Merill Wants its Bubble Back Too
It looks like a fairly innocuous comment: a note from a Merrill Lynch (NYSE: MER) analyst predicting a high probability of housing-market-induced recession unless the Fed cuts interest rates.
I'm going to file this under, "Please! Gimme back my bubble!" It joins similar pleas from the mortgage bankers and, of course, the six-percenters.
Let us note, however, that Merrill is hardly a disinterested party. If the economy and the markets tank, so does Merrill's gravy train. But it's not only exposed to secondary fallout. Merrill Lynch actually provided some of the "liquidity" that has inflated the housing bubble over the past few years, and it's even bought into the front lines the subprime game, acquiring lenders.
So yes, a housing-led recession would be ugly for Merrill, and for all of us. But you know what would be uglier yet? A Fed that set monetary policy in a vain attempt to avoid an inevitable and much-needed correction. I doubt that a rate cut would even matter for mortgages. It's recently become quite clear that the mechanism pushing down mortgage rates was not the Fed's lending rate, but the willingness of mortgage backers to accept overly risky loans. That party is over.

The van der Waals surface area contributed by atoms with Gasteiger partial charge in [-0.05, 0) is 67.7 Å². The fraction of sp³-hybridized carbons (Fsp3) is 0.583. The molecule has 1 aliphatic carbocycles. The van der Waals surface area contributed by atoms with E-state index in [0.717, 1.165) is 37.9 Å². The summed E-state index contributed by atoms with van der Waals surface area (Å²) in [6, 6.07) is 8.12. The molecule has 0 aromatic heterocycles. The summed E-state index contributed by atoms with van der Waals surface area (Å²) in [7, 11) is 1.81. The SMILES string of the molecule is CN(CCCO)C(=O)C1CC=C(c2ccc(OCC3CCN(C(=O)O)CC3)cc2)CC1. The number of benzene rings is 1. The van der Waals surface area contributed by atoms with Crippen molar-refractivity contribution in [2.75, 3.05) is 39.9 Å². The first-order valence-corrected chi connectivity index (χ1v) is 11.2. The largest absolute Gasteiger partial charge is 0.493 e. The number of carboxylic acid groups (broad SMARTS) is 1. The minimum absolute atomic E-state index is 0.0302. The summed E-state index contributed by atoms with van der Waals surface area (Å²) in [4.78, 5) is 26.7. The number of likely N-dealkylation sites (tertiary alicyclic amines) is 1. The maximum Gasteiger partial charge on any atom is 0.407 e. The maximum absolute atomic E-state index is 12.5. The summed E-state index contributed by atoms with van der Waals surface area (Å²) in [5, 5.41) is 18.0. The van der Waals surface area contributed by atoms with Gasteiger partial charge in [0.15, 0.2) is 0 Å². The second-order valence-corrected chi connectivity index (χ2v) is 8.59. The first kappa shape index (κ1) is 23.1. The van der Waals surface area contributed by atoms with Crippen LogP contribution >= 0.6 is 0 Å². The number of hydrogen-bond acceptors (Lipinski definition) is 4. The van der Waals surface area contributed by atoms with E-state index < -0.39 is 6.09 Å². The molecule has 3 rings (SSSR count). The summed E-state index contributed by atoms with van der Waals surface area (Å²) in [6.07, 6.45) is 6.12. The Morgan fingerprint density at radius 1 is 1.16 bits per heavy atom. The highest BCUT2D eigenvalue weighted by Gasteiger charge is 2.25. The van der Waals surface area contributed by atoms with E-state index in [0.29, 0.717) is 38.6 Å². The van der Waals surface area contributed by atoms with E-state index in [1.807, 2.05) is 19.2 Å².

Economic medicine may be bitter, but from time to time, it's necessary.
At the time of publication, Seth Jayson had no positions in any company mentioned here. See his latest blog commentary here. View his stock holdings and Fool profile here. Fool rules are here